In November 2007, David vacated the marital residence. In July 2008, Jola Corp. stopped doing business, allegedly discarding as trash Magic Moment's inventory consisting of 13 million greeting cards and selling off some of its manufacturing equipment to a family relative who operated a greeting card business in Florida. In November 2008, David relocated to Florida and thereafter began working for that relative. Also in November 2008, Connor Lane Corp. sold the commercial property. In February 2009, Joseph and the Joseph Braunstein Revocable Trust (hereinafter the trust) commenced an action against Jola Corp. and Connor Lane Corp., as well as against David, Amy, and David's counsel, asserting breach of contract and tortious interference with contract, and seeking declaratory relief (Action No. 2; hereinafter the contract action). The trust claimed that Joseph had made loans to Jola Corp. in 2002 through 2007 and that, despite a loan agreement entered into in November 2007 and signed by David as president of Jola Corp. (hereinafter the loan agreement), the loans were never repaid. The complaint further alleged that the loan agreement was secured by David's interest in Connor Lane Corp. Following Joseph's death in 2010, Susan Ann Stark, as administratrix of Joseph's estate (hereinafter the estate), was substituted as a plaintiff in the contract action.

The divorce action and the contract action were joined for trial. At the joint trial, the Supreme Court first heard testimony relating to the contract action, followed by testimony relating to the divorce action, including expert testimony as to the valuation of Jola Corp. In its decision after trial, the court concluded that it would dismiss the contract action, based on its finding that the plaintiffs failed to satisfy their burden of establishing the existence of a contract, and would issue a declaration that the plaintiffs had no security interest in the commercial property.

With respect to the divorce action, the Supreme Court awarded Amy maintenance for a period of seven years and equitably distributed the marital property. The court thereafter granted Amy's motion pursuant to CPLR 4404(b) to modify certain provisions of the decision and, based on a corrected finding as to her annual income, increased the amount of maintenance to be awarded. A judgment of divorce was entered on April 11, 2012, and, following a motion by Amy pursuant to CPLR 5019, the Supreme Court issued a resettled judgment of divorce entered May 13, 2013. Meanwhile, a judgment dated February 10, 2012, was issued in the contract action declaring that the plaintiffs have no security interest in the commercial property or funds received, and dismissing the remaining causes of action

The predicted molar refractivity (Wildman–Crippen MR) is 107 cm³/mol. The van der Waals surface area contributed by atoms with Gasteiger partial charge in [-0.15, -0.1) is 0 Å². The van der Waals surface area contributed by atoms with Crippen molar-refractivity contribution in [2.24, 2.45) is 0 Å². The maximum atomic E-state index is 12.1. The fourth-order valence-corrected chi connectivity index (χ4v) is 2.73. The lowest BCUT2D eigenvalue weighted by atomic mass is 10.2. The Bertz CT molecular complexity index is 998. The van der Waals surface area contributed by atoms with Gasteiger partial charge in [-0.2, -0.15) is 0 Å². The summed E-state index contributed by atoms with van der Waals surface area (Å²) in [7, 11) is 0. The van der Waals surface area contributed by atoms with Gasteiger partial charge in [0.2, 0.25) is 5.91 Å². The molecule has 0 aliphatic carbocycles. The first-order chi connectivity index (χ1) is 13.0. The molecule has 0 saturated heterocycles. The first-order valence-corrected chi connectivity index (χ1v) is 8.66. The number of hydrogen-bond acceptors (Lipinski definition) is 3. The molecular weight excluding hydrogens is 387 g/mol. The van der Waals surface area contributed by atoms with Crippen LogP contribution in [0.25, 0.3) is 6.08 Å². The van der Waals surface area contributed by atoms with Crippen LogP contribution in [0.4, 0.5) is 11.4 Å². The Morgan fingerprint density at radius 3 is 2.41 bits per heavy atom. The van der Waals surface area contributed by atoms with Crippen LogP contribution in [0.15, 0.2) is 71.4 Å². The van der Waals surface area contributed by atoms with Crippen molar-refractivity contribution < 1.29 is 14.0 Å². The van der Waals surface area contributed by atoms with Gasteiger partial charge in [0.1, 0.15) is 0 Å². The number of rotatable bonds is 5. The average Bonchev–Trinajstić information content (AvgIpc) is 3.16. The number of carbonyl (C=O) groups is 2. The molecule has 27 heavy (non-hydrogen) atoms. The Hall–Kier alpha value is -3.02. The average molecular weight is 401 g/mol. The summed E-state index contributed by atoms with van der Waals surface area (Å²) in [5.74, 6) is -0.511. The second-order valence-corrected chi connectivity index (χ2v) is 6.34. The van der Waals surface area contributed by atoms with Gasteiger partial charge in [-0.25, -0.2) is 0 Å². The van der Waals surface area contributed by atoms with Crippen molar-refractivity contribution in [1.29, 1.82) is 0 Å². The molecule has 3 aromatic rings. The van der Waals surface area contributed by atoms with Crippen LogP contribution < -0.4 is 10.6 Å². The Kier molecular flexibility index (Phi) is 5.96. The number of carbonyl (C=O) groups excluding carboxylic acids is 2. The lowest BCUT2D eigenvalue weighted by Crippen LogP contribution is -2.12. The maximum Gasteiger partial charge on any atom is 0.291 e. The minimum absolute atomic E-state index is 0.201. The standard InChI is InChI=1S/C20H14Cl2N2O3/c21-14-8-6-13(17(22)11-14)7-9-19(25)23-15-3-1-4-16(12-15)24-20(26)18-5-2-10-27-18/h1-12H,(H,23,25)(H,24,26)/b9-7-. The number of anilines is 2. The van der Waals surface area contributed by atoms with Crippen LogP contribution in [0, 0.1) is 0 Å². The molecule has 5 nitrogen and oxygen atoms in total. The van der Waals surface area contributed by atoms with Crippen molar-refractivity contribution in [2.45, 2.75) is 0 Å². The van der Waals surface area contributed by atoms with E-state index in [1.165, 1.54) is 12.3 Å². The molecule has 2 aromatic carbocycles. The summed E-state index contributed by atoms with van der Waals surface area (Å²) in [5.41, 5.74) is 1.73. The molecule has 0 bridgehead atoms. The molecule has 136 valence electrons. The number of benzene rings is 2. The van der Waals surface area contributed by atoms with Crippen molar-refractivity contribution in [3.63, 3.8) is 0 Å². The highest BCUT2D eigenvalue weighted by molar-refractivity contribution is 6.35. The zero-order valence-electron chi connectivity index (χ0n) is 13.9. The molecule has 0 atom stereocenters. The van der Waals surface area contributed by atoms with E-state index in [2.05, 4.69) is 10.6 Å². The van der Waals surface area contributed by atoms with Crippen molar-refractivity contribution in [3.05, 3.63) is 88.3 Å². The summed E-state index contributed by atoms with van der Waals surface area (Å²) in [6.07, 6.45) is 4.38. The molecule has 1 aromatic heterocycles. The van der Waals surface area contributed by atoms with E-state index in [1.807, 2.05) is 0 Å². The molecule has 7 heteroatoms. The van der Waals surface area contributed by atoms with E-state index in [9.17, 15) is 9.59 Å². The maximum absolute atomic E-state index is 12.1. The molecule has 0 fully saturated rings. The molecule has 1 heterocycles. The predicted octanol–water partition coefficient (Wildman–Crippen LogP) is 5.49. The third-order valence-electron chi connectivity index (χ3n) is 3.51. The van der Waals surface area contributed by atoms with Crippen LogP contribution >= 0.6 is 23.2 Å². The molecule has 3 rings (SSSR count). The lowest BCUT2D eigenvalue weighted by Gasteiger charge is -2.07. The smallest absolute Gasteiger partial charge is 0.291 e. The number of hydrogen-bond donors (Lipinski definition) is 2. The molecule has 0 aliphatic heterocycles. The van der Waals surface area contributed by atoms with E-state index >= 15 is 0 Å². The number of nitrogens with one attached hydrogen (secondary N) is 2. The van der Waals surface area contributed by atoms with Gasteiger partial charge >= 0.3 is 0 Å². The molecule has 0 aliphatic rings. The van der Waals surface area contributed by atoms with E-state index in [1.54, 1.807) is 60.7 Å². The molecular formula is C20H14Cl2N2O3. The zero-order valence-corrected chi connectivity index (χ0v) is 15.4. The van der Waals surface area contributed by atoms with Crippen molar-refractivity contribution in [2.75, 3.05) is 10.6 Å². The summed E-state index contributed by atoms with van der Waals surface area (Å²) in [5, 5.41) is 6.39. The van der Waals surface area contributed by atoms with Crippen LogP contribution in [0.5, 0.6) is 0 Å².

On appeal, David challenges the Supreme Court's determination in the divorce action with respect to the amount and duration of maintenance awarded and the equitable distribution of the marital property, especially as it relates to the valuation of Jola Corp. and a net operating loss carryover claimed by David on his personal income tax returns. David additionally argues that the court's determination failed to properly consider insurance claim checks allegedly converted by Amy, Amy's alleged waste of marital assets in refusing to cooperate in the sale of the couple's Florida condominium, and certain credit card and loan liabilities which he maintains should have been equally divided.

“The trial court is vested with broad discretion in making an equitable distribution of marital property ․ and unless it can be shown that the court improvidently exercised that discretion, its determination should not be disturbed” (Safi v. Safi, 94 AD3d 737, 737 [internal quotation marks and citations omitted]; see Halley–Boyce v. Boyce, 108 AD3d 503, 504). “ ‘[T]he amount and duration of maintenance is a matter committed to the sound discretion of the trial court, and every case must be determined on its own unique facts' “ (Giokas v. Giokas, 73 AD3d 688, 688, quoting Wortman v. Wortman, 11 AD3d 604, 606).

The Supreme Court properly weighed the relevant statutory factors (see Domestic Relations Law § 236[B][6][a] ) in awarding Amy maintenance in the sum of $3,000 per month for three years, then $2,750 per month for three years, and thereafter $2,500 per month for one year. The duration and amount of the award, combined with Amy's current income from her employment as a nutritionist, affords her an opportunity to become self-supporting (see Dochter v. Dochter, 118 AD3d 665; Turco v. Turco, 117 AD3d 719; Cusumano v. Cusumano, 96 AD3d 988; Golden v. Golden, 98 AD3d 647).

“There is no uniform rule for fixing the value of a business for the purpose of equitable distribution. Valuation is an exercise properly within the fact-finding power of the trial court, guided by expert testimony” (Wasserman v. Wasserman, 66 AD3d 880, 882; see Burns v. Burns, 84 N.Y.2d 369, 375; Cusumano v. Cusumano, 96 AD3d 988; L'Esperance v. L'Esperance, 243 A.D.2d 446). “The determination of the factfinder as to the value of a business, if within the range of the testimony presented, will be accorded deference on appeal if it rests primarily on the credibility of expert witnesses and their valuation techniques” (Wasserman v. Wasserman, 66 AD3d at 882; see Cooper v. Cooper, 84 AD3d 854; Peritore v. Peritore, 66 AD3d 750).

On this record, no basis exists to disturb the Supreme Court's finding as to the valuation of David's interest in Jola Corp. (see Peritore v. Peritore, 66 AD3d at 750; Sieger v. Sieger, 51 AD3d 1004; Ivani v. Ivani, 303 A.D.2d 639; Rosenberg v. Rosenberg, 155 A.D.2d 428).